Archaeological Human Remains addresses the directions that studies of archaeological human remains have taken in a number of different countries, where attitudes range from widespread support to prohibition. Overlooked in many previous publications, this diversity in attitudes is examined through a variety of lenses, including academic origins, national identities, supporting institutions, archaeological context and globalization. Archaeological Human Remains situates this diversity of attitudes by examining past and current tendencies in studies of archaeologically-retrieved human remains across a range of geopolitical settings.
In a context where methodological approaches have been increasingly standardized in recent decades, Archaeological Human Remains poses the question if this standardization has led to a convergence in approaches to archaeological human remains or if significant differences remain between practitioners in different countries. Archaeological Human Remains also explores the future trajectories of the study of skeletal remains in the different jurisdictions under scrutiny.
Chapter 1: To Be or Not To Be: Global Approaches to Ancient Human Remains, Barra O'Donnabhain and Maria C. Lozada
Chapter 2: Bioarchaeological Research in Argentina: Past, Present and...Future? Maria A. Bordach, Osvaldo J. Mendonca, Mario A. Arrieta and Lila Bernardi
Chapter 3: Becoming Bioarchaeology? Traditions of Physical Anthropology and Archaeology in Armenia, Maureen E. Marshall
Chapter 4: Local Trajectories? A View from Down-Under, Judith Littleton
Chapter 5: Bioarchaeology in Brazil, Sheila M.F. Mendonca de Souza
Chapter 6: The Biology of Early British Populations, Don Brothwell
Chapter 7: Bioarchaeology in Canada: Origins and Contemporary Issues, Jerome S. Cybulski and M. Anne Katzenberg
Chapter 8: The Status of Approaches to Archaeological Human Remains in Greece, ALPHAnna Lagia, Anastasia Papathanasiou and Sevi Triantaphyllou
Chapter 9: Themes in Icelandic Bioarchaeological Research, Hildur Gestsdottir
Chapter 10: Human Skeletal Studies in India: A Review, Veena Mushrif-Tripathy
Chapter 11: The Development of the Contextual Analysis of Human Remains in Ireland, Barra O'Donnabhain and Eileen Murphy
Chapter 12: Past, Present and Future Perspectives in Maya Bioarchaeology: A View from Yucatan, Mexico, Vera Tiesler and Andrea Cucina
Chapter 13: The Emergence of Bioarchaeology in Peru: Origins and Modern Approaches, Maria Cecilia Lozada
Chapter 14: Controversies about the Study of Human Remains in Post-apartheid South Africa, Alan G. Morris
Chapter 15: The History of Physical Anthropology in Turkey, Handan Ustundag and G. Bike Yazicioglu
Chapter 16: Bioarchaeology as a Process: An Examination of Bioarchaeological Tribes in the USA, Gordon F.M. Rakita
Chapter 17: Archaeology, Bioethics and Policies Regarding the Treatment of Ancient Human Remains in Venezuela, Franz Scaramelli and Kay Scaramelli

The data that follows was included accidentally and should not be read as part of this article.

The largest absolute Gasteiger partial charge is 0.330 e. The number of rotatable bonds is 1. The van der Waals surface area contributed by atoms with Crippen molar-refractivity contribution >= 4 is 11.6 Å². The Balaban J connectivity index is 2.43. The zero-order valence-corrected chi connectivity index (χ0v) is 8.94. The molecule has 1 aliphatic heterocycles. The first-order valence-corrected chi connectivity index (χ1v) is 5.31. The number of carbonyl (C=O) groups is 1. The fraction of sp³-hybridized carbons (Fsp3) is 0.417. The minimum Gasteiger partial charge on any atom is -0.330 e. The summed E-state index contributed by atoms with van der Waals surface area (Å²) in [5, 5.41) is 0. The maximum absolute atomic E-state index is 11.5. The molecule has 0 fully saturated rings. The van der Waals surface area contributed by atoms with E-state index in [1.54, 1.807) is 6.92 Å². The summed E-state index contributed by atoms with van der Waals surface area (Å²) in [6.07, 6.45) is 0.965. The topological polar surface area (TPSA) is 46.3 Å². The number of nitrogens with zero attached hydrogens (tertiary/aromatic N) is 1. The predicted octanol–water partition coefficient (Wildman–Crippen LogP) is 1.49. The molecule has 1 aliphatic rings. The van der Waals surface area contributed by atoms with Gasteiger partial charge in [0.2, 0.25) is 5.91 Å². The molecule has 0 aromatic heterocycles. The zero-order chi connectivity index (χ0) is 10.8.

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Barra O'Donnabhain, who holds a PhD degree in Anthropology from the University of Chicago, is an Irish bioarchaeologist who has been conducting archaeological research in Ireland and other parts of the world for over 25 years. His publications cover a wide temporal span as well as a broad range of themes but are characterized by an integrative approach in their reconstructions of past lives. This is exemplified by recent papers dealing with the political use of the ritualized violence of public executions (2011) and the role of the quotidian use of material culture in the construction of identity in Viking Age Dublin (2013). He co-edited the volume "The Dead Tell Tales" that was published by the Cotsen Institute of Archaeology Press at UCLA (2013). O'Donnabhain has directed and collaborated in archaeological projects in a number of world areas. His recent focus has been on institutional confinement. From 2009 to 2011, he directed excavations at a putative leper hospital in south west Ireland and in 2012 he began excavations at the 19th century prison at Spike Island, also in Ireland. Also in 2012, he directed the mortuary component of excavations at an Inca outpost in southern Peru in collaboration with researchers from UCLA and USC. He is currently on the faculty of the Department of Archaeology at University College Cork and is on the Board of Directors of the Los Angeles-based Institute for Field Research.
Maria Cecilia Lozada is a Peruvian bioarchaeologist who has been conducting archaeological research in the South Central Andes for the last 20 years, and holds a PhD degree in Anthropology from the University of Chicago. She uses a multidisciplinary approach to study the past, combining archaeology, human osteology and ethnohistory, which is exemplified in her book: "El Senorio de Chiribaya en la Costa Sur del Peru" (2002) and multiple publications that showcase her integrated social and biological reconstructions of past Andean societies. In 2013, she co-edited the volume "The Dead Tell Tales" that was published by the Cotsen Institute of Archaeology Press at UCLA. For the past 7 years, Lozada has been the main field archaeologist and human osteologist for several multidisciplinary and collaborative projects in northern Chile co-sponsored by the Cotsen Institute of Archaeology at UCLA and La Universidad de Chile. In 2009, she initiated a new archaeological project in the Vitor valley in southern Peru. As the Principal Investigator of the Vitor Archaeological Project, Lozada leads a multinational team that includes Peruvian investigators as well as numerous American students and researchers from institutions such as UCLA, the Field Museum of Natural History in Chicago and The University of Chicago. She is currently a Research Associate in the Department of Anthropology at the University of Chicago, and has been actively working to promote collaborations between local universities in Peru and the United States through her projects.